The Carolina Panthers star, however, is OK if it ends with the same result he watched Thursday.
The teams meet again in Charlotte on Sept. 24. By then, Newton's dinged-up ribs should be fine. Newton insists he'll be ready by the season opener in 10 days against Tampa Bay and could start throwing again this weekend.
"I feel pretty good now, and we have more than a week now until the opener," Newton said. "So, we'll see what happens as we get more into the week."
Whittaker finished with 91 yards rushing for Carolina (2-2) and the defense did the rest as Carolina held the Steelers (1-3) to 185 total yards.
"He is showing toughness," coach Ron Rivera said of Whittaker. "He got bumped a little bit, but he stuck it out."
Carolina backup quarterback Derek Anderson -- just hours removed from the birth of his first child with wife Mallory -- led a 14-play, 62-yard drive to open the game. The methodical march included a fourth-and-1 conversion in Pittsburgh territory, perhaps early proof Rivera plans to keep the swashbuckling approach that helped turn the Panthers around in 2013 and earned him NFL Coach of the Year honors.
Anderson had some help in the only consequential drive by either side with players who will see regular playing time when the games start to count. Carolina rookie wide receiver Kelvin Benjamin hauled in a 19-yard pass to get the Panthers going. Benjamin finished with four catches for 56 yards and had little trouble getting open against Pittsburgh's aggressive secondary.
"We are confident with (Benjamin) and we know he needs to learn and grow, it's all part of the game," Rivera said. "I guess it's a little risky, but he has to learn. If he doesn't learn now, he's going to have to learn while we are running and we don't want that."
The drive was the highlight of Anderson's night, at least on the field. He arrived in Pittsburgh overnight after his wife gave birth to their daughter Amelia. He completed 8 of 14 passes for 98 yards and left late in the second quarter when he injured his right hand trying to corral a snap that sailed over his head.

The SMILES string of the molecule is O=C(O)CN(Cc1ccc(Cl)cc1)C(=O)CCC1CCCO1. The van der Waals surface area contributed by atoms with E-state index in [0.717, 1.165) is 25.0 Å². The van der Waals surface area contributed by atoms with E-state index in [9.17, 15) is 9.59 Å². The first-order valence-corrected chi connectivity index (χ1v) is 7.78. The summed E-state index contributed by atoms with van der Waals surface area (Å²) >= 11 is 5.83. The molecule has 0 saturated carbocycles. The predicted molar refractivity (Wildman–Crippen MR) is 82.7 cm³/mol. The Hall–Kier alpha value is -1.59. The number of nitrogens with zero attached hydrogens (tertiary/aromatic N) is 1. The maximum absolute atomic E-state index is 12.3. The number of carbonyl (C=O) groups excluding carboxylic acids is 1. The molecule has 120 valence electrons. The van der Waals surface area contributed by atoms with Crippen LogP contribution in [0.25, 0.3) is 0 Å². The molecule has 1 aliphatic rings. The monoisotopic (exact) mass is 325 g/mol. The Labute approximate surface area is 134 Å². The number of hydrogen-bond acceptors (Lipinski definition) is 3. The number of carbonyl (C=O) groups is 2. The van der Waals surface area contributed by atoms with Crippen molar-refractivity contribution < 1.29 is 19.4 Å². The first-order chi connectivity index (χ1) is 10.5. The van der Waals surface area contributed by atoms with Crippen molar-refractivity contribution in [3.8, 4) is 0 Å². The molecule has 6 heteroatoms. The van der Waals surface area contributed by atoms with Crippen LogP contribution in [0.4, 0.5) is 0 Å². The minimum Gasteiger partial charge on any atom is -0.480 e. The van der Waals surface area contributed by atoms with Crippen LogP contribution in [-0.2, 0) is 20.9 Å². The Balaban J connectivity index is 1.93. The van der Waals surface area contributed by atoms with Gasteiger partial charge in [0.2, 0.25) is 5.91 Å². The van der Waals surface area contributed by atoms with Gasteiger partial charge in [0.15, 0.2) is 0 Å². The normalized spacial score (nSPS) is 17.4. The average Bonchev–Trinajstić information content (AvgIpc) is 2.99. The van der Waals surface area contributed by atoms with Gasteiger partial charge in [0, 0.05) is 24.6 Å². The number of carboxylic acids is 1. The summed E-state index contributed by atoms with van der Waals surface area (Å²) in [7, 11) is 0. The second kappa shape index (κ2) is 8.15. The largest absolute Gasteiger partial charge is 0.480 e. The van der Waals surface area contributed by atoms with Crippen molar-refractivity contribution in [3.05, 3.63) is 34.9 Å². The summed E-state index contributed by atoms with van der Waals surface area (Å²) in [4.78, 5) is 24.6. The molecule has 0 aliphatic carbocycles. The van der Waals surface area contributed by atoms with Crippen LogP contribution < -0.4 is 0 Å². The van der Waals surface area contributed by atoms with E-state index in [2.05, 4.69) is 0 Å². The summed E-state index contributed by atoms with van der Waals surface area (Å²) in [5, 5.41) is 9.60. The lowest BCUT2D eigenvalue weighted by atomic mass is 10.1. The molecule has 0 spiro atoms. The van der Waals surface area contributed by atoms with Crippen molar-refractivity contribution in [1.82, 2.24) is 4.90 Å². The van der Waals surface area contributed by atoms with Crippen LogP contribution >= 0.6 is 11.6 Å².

Pittsburgh linebacker Jarvis Jones recovered, one of the few highlights for the Steelers on a night that did little to provide the momentum boost head coach Mike Tomlin was looking for heading into the season.
"We're very much still a team in development, like all teams are," Tomlin said. "I think you're kidding yourself if you think you're a finished product this time of year."
Steelers third-string quarterback Landry Jones started, but did little to assure himself of a roster spot when the rosters are trimmed to 53 players. Jones completed 14 of 18 passes for just 97 yards and failed to lead the Steelers into scoring range while Roethlisberger watched from the sideline with a towel around his shoulders.
Pittsburgh's first-string defense ended up working more than usual. Tomlin sent all the healthy names atop the depth chart onto the field to start the game, including defensive end Brett Keisel, who re-signed with Pittsburgh last week. Tomlin wanted to see if Keisel could "swim in the deep end of the pool."
While Keisel looked spry for a player who turns 36 in a few weeks, the first unit allowed points for the fourth consecutive week.
Steelers running backs Le'Veon Bell and LeGarrette Blount -- a week removed from being cited on marijuana possession -- started the game on the bench but played sparingly in the first half. The team plans to discipline both players, but Tomlin stressed he would not reveal the punishment.
Either way, Bell and Blount will be heavily involved this fall. The circumstances required for Landry Jones to see playing time the rest of 2014 are probably too farfetched to even ponder, but the former Oklahoma star didn't exactly produce a compelling argument for the Steelers to keep three quarterbacks on the active roster behind Roethlisberger and backup Bruce Gradkowski.
Jones declined to speculate on whether he'll still have a job next week.
"I have no idea," he said. "This business, being cut, staying here, that's so far out of my control I don't even like thinking about it."
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